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How To Finance A Growing Business: Guide For Large Retailers

how-to-finance-a-growing-business:-guide-for-large-retailers
How To Finance A Growing Business: Guide For Large Retailers

You did it. You took your business from startup to scale up. For businesses generating at least $1 million in annual revenue, it’s time to further optimize your operations and achieve greater predictability at scale. At this stage, large retailers need to think differently about business financing for continued growth.

So what’s next for you? Maybe you want to expand into a new market. Launch a new product. Upgrade your tech stack. Or maybe you just want to make more bulk inventory orders to get a better price. All of this costs money, and financing is a tool that can help you scale and increase cash flow. 

Shopify Lending: Business financing made for commerce

Leveraging machine learning to analyze data about your business, Shopify will reach out the moment you’re eligible to apply for financing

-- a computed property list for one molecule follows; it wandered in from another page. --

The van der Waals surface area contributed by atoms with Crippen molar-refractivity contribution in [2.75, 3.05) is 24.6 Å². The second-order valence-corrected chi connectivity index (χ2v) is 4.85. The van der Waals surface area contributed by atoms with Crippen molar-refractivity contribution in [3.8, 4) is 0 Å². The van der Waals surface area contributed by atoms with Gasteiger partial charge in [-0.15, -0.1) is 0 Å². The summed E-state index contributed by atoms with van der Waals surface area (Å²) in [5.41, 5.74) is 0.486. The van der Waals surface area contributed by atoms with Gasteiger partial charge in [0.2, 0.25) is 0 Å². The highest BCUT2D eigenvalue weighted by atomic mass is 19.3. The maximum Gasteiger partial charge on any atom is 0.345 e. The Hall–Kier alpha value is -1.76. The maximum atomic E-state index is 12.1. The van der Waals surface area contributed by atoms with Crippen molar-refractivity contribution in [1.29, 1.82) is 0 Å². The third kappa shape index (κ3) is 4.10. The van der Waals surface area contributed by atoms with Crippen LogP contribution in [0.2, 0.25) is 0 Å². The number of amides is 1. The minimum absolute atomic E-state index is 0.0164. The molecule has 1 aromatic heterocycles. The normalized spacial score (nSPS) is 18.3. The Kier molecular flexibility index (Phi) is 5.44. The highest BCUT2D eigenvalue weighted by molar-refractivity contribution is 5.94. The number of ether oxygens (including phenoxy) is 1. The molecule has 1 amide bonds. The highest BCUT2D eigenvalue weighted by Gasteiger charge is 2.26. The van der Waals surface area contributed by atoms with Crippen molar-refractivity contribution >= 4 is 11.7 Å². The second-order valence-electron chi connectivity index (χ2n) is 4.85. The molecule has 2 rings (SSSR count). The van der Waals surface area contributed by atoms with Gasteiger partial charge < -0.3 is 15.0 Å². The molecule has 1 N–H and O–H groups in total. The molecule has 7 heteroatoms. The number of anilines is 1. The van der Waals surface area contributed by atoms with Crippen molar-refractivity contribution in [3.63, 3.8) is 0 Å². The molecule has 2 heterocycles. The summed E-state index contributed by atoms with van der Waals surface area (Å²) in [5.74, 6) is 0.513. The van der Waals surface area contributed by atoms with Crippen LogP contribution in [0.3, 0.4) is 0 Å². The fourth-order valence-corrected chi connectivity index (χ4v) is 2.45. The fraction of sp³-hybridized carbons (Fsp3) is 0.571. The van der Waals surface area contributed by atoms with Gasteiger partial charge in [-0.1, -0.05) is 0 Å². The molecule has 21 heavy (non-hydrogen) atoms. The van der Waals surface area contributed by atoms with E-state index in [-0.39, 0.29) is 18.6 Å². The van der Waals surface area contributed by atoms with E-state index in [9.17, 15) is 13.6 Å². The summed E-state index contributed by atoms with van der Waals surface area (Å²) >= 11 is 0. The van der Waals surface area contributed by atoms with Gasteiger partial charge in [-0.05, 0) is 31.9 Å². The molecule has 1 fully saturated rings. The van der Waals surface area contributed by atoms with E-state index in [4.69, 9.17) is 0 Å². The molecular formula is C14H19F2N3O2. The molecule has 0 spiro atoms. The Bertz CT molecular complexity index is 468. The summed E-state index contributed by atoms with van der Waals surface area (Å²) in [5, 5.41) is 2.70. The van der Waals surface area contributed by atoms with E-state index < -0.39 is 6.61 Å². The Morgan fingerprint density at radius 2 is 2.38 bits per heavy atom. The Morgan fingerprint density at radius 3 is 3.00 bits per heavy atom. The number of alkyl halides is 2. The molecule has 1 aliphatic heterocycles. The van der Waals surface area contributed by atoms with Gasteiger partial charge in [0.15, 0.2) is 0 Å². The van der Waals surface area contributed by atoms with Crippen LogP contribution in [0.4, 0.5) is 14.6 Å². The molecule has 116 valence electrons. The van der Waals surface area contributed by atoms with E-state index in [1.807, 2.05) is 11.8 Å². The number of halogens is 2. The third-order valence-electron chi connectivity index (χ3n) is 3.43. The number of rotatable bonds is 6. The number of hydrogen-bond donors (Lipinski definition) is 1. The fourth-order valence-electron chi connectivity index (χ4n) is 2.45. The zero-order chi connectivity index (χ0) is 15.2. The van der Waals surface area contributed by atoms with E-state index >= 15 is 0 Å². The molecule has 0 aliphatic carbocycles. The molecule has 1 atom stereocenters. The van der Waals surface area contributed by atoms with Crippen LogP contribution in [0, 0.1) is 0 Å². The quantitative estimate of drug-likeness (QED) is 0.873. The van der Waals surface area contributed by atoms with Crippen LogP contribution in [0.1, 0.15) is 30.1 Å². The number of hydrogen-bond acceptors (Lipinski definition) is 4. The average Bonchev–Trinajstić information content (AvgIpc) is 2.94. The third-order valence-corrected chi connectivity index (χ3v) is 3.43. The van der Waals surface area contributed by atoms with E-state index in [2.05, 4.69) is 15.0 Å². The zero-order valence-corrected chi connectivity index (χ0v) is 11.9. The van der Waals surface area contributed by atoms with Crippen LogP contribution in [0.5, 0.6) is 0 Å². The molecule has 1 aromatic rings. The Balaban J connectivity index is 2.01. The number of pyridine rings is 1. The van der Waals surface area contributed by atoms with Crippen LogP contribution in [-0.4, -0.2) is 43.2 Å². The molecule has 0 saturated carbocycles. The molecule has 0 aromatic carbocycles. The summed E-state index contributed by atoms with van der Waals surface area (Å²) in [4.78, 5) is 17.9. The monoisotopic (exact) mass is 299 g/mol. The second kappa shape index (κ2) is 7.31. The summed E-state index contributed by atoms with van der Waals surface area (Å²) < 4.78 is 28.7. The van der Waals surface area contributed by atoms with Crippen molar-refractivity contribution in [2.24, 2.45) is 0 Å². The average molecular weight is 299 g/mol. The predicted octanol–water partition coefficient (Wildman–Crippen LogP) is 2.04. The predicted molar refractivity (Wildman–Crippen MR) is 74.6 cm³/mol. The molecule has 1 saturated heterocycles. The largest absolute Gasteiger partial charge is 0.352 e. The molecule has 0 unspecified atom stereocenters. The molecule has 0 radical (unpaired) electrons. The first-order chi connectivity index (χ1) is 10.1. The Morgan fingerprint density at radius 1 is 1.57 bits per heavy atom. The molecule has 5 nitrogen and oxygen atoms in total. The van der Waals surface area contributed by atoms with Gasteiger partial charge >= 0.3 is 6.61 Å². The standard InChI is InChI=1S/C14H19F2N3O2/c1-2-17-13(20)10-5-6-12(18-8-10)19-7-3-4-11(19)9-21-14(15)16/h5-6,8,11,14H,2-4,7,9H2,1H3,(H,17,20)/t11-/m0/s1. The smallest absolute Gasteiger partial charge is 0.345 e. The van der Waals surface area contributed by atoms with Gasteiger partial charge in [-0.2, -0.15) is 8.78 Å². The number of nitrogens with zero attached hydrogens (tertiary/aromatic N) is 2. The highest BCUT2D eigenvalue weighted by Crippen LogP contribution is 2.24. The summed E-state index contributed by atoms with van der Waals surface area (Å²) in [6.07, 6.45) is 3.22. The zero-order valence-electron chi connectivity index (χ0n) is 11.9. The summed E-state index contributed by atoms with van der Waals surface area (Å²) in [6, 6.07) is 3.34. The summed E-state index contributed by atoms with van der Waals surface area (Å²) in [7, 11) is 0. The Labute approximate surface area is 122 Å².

Check your eligibility

How to evaluate your business’s financing needs

Investing in your business doesn’t stop once you’ve got your feet underneath you. Growth usually means you’ll need more working capital. With many lending options available to businesses these days, it’s helpful to ask yourself a few questions to guide your search:

Do I need financing?

It’s a simple question: Do you need to borrow money to meet your business goals? According to a 2023 Federal Reserve survey, a growing number of businesses used financing to meet operating expenses and drive business expansion. 

How much financing do I need?

Another important question. Money can solve problems, but there’s always a cost to debt. It might sound obvious, but taking money without a real plan to pay it back could potentially lead to more problems.

How will I use financing?